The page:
By Jim Snyder - 02/25/09 07:09 PM EST
Locke is a noted expert on Chinese-American relations, which are sometimes strained by complaints about China’s human-rights abuses and allegations the country’s leaders were manipulating its currency to maintain a large trade surplus with countries like the U.S.
Locke, whose grandfather immigrated to the United States as a teenager and worked for a family that lived by the Washington state capitol, was the first Chinese-American to be elected governor of a state. After serving two terms, he joined a law firm, where he was an active promoter of trade between China and the United States.
Some supporters of a closer relationship with China had worried President Obama may take a more aggressive stance than the Bush administration in pushing China to improve its human-rights record.
As a candidate, Obama also criticized the country for its monetary policy, saying he believed China was manipulating its currency to drive exports, a point Treasury Secretary Timothy Geithner reiterated during his recent confirmation hearings.
That charge drew complaints from Chinese officials, but since then relations appear to have improved. Secretary of State Hillary Rodham Clinton spent her first overseas visit in China, where she sought to build a greater level of cooperation on climate change and encouraged Chinese officials to continue to invest in U.S. Treasury securities, noting the links between the two economies.
Observers say in picking Locke to run Commerce, Obama sent another signal of the importance his administration will place on its relationship with China.
“Coming from Washington state, the most trade-dependent state in the country, he understands the importance of international economic engagement, and has a record of working to open up markets for U.S. products,” said Tim Punke, a former trade official in the Clinton administration.
“At the same time, he is a well-known China expert. U.S.-China issues are going to be at the forefront of our international economic agenda in the next four years,” said Punke, who splits his time between Washington, D.C., and Washington state as a lobbyist for Monument Policy Group.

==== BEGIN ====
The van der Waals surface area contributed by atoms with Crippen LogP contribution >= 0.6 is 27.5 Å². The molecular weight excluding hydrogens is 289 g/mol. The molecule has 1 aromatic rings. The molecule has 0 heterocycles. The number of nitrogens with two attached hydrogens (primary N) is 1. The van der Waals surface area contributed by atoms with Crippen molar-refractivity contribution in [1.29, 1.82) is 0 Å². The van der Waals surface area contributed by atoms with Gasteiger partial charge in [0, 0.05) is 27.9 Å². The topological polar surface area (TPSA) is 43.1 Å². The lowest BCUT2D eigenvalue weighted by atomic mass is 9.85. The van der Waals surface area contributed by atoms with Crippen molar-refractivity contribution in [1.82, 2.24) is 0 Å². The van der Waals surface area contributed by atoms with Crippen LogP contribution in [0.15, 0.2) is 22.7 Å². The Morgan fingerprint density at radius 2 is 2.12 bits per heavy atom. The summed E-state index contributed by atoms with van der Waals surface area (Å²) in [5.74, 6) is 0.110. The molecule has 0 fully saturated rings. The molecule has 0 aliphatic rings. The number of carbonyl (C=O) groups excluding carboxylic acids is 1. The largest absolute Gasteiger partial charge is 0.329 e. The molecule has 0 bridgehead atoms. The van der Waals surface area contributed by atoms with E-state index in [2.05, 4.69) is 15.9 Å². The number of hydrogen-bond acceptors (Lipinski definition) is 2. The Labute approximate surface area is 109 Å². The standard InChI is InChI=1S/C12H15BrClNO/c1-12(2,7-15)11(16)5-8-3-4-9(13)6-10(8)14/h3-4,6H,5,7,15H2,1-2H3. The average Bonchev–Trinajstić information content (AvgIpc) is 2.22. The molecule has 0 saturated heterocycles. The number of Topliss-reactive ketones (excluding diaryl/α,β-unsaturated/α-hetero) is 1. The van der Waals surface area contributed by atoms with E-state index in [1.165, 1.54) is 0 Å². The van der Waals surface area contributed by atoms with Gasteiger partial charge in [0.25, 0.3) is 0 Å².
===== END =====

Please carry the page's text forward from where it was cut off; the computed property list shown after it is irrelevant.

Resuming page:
Locke “understands the importance of international trade,” said Myron Brilliant, senior vice president for international affairs at the U.S. Chamber of Commerce.
The pick, he added, is a further indication of the value the new administration will put on its relationship with China, regardless of Obama’s previous rhetoric.
“When you are running for public office, you might say one thing, but when you govern it’s a different deal,” Brilliant said.
Executives hope Locke can use his connections to make inroads on updating trade policy with China to provide, for example, greater protection of American corporations’ intellectual property rights.
John Frisbie, president of the U.S.-China Business Council, which promotes trade between the two countries, said Locke was well-respected in China, which could help make inroads in bringing down market barriers to American companies that still exist in China.
“He’s got that knowledge of the importance of the market and the issues that prevent it perhaps from growing even more,” Frisbie said.
Obama said Locke would be an “influential ambassador” for American industry.
After two earlier nominees withdrew, business leaders said they were mostly interested in seeing someone confirmed for the Commerce slot who often plays the chief cheerleading role for American businesses.
Obama’s first choice, New Mexico Gov. Bill Richardson (D), withdrew from consideration, citing the complication of a federal investigation into how political donors ended up with a lucrative state contract.
Pick No. 2, Sen. Judd Gregg (R-N.H.), then took himself out of the running due to irreconcilable differences over spending issues with the new Democratic administration.
But if he is confirmed, Locke will play a bigger role than cheerleader for businesses. The National Oceanic and Atmospheric Administration represents between 55 and 60 percent of the Commerce Department, according to the Ocean Conservancy.
That group praised Locke for directing money to local watershed planning efforts and creating a forum designed to encourage farmers to use more water-friendly farming techniques.
“This is a good, solid pick of a coastal governor,” said Tim McHugh, a spokesman for the Ocean Conservancy.